Statement: When offering a critique, I always look for the positive qualities of a print. Every photograph has something to offer. Many times I simply enjoy the moment a photographer has captured; how long I enjoy that moment usually indicates how much impact a photograph has on me. I then try to analyze why an image is appealing and what might improve the image. In a competition print, among other things, I look for originality, design, and technical execution.
December 21: JW Johnston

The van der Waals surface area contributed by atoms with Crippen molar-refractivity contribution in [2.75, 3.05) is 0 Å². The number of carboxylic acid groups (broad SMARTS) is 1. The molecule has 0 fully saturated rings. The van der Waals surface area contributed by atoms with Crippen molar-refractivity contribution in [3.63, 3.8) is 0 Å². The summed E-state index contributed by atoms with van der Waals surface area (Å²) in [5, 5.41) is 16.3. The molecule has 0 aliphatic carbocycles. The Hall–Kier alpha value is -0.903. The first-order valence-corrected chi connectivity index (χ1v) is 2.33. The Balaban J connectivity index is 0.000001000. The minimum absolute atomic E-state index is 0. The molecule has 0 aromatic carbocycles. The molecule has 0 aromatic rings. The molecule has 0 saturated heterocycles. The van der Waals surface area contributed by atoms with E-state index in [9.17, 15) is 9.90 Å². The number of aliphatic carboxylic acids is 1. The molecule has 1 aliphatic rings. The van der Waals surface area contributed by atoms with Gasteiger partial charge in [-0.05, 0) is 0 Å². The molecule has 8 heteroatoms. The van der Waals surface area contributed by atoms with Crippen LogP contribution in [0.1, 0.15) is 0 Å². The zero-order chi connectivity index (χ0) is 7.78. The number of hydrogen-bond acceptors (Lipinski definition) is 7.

Statement: A strong image connects with me on an emotional level. And for that to happen, the image is usually an eloquent reflection of a photographer’s vision, created by employing the technical in service to the aesthetic. ... Some images make great first impressions, only to fade upon closer scrutiny. Subtle, soft-spoken images might grow in impact after repeated viewings. That’s why I prefer multiple viewings whenever possible. ... So what do I look for when judging photographs? First, the Technical: proper exposure, highlight and shadow detail appropriate for the the scene, focus, control of camera movement (camera shake?), effective depth of field, and post-processing. Processing that draws attention to itself is a distraction that diminishes what might have been a great original image. Second, Aesthetics: Composition is crucial. How well has a photographer “designed” a scene within the frame? Is there a visual path? Are there leading lines? Does the image have a sense of motion? Is there a sense of balance within an image? If it’s called for, does the photographer make use of the rule of thirds? (I prefer the term ‘consideration of thirds.’) How well do the elements in a scene - including warm and cool colors - relate to one another? If the image is monochrome, how well has the photographer-controlled contrast and tonal range in terms of capturing or creating mood or atmosphere? ... I usually respond well to uniqueness of subject or unique treatment of a common subject. As a photographer with a growing appreciation of beauty within “the everyday,” I have a soft spot for images that make the ordinary look extraordinary or, as John Updike would put it, give “the mundane its beautiful due.”